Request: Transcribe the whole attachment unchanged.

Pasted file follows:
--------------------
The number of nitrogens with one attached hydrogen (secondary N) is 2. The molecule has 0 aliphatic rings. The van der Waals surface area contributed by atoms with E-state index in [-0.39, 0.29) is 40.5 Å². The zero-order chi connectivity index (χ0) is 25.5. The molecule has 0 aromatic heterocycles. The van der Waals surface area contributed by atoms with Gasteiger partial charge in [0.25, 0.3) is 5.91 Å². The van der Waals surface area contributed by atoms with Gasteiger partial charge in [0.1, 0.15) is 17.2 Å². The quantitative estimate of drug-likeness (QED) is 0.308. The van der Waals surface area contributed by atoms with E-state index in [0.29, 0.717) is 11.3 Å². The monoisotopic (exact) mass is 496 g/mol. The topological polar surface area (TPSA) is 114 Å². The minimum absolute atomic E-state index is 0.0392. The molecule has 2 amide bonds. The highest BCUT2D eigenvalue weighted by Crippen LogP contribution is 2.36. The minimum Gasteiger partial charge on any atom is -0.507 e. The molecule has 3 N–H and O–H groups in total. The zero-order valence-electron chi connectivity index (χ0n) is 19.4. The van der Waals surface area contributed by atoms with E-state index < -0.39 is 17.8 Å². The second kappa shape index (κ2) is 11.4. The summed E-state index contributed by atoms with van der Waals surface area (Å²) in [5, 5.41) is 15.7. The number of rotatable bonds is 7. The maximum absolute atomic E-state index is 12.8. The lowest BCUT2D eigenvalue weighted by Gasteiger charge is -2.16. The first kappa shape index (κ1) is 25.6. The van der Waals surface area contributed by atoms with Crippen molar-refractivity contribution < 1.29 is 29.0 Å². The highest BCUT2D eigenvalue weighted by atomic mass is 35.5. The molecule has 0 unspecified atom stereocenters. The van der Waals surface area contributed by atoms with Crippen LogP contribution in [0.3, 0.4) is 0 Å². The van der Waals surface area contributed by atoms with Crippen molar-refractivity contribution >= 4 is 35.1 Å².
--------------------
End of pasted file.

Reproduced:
The number of nitrogens with one attached hydrogen (secondary N) is 2. The molecule has 0 aliphatic rings. The van der Waals surface area contributed by atoms with E-state index in [-0.39, 0.29) is 40.5 Å². The zero-order chi connectivity index (χ0) is 25.5. The molecule has 0 aromatic heterocycles. The van der Waals surface area contributed by atoms with Gasteiger partial charge in [0.25, 0.3) is 5.91 Å². The van der Waals surface area contributed by atoms with Gasteiger partial charge in [0.1, 0.15) is 17.2 Å². The quantitative estimate of drug-likeness (QED) is 0.308. The van der Waals surface area contributed by atoms with E-state index in [0.29, 0.717) is 11.3 Å². The monoisotopic (exact) mass is 496 g/mol. The topological polar surface area (TPSA) is 114 Å². The minimum absolute atomic E-state index is 0.0392. The molecule has 2 amide bonds. The highest BCUT2D eigenvalue weighted by Crippen LogP contribution is 2.36. The minimum Gasteiger partial charge on any atom is -0.507 e. The molecule has 3 N–H and O–H groups in total. The zero-order valence-electron chi connectivity index (χ0n) is 19.4. The van der Waals surface area contributed by atoms with E-state index < -0.39 is 17.8 Å². The second kappa shape index (κ2) is 11.4. The summed E-state index contributed by atoms with van der Waals surface area (Å²) in [5, 5.41) is 15.7. The number of rotatable bonds is 7. The maximum absolute atomic E-state index is 12.8. The lowest BCUT2D eigenvalue weighted by Gasteiger charge is -2.16. The first kappa shape index (κ1) is 25.6. The van der Waals surface area contributed by atoms with Crippen molar-refractivity contribution < 1.29 is 29.0 Å². The highest BCUT2D eigenvalue weighted by atomic mass is 35.5. The molecule has 0 unspecified atom stereocenters. The van der Waals surface area contributed by atoms with Crippen LogP contribution in [0.3, 0.4) is 0 Å². The van der Waals surface area contributed by atoms with Crippen molar-refractivity contribution >= 4 is 35.1 Å².